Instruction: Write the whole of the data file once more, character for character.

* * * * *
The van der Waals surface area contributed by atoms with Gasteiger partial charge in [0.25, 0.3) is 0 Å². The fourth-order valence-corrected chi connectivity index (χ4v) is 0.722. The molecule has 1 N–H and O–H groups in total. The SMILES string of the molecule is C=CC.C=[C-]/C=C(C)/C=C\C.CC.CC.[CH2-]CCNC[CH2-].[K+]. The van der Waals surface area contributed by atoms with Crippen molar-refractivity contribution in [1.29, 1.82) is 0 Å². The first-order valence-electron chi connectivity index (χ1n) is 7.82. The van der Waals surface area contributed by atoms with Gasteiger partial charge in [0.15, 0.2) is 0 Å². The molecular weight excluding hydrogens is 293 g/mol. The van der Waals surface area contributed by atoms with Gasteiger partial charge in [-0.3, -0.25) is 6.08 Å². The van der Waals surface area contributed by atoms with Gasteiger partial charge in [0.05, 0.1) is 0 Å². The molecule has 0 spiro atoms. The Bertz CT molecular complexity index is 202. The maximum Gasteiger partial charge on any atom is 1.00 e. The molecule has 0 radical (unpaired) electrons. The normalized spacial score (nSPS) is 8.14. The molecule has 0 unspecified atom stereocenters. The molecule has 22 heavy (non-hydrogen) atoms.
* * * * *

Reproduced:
The van der Waals surface area contributed by atoms with Gasteiger partial charge in [0.25, 0.3) is 0 Å². The fourth-order valence-corrected chi connectivity index (χ4v) is 0.722. The molecule has 1 N–H and O–H groups in total. The SMILES string of the molecule is C=CC.C=[C-]/C=C(C)/C=C\C.CC.CC.[CH2-]CCNC[CH2-].[K+]. The van der Waals surface area contributed by atoms with Crippen molar-refractivity contribution in [1.29, 1.82) is 0 Å². The first-order valence-electron chi connectivity index (χ1n) is 7.82. The van der Waals surface area contributed by atoms with Gasteiger partial charge in [0.15, 0.2) is 0 Å². The molecular weight excluding hydrogens is 293 g/mol. The van der Waals surface area contributed by atoms with Gasteiger partial charge in [-0.3, -0.25) is 6.08 Å². The van der Waals surface area contributed by atoms with Gasteiger partial charge in [0.05, 0.1) is 0 Å². The molecule has 0 spiro atoms. The Bertz CT molecular complexity index is 202. The maximum Gasteiger partial charge on any atom is 1.00 e. The molecule has 0 radical (unpaired) electrons. The normalized spacial score (nSPS) is 8.14. The molecule has 0 unspecified atom stereocenters. The molecule has 22 heavy (non-hydrogen) atoms.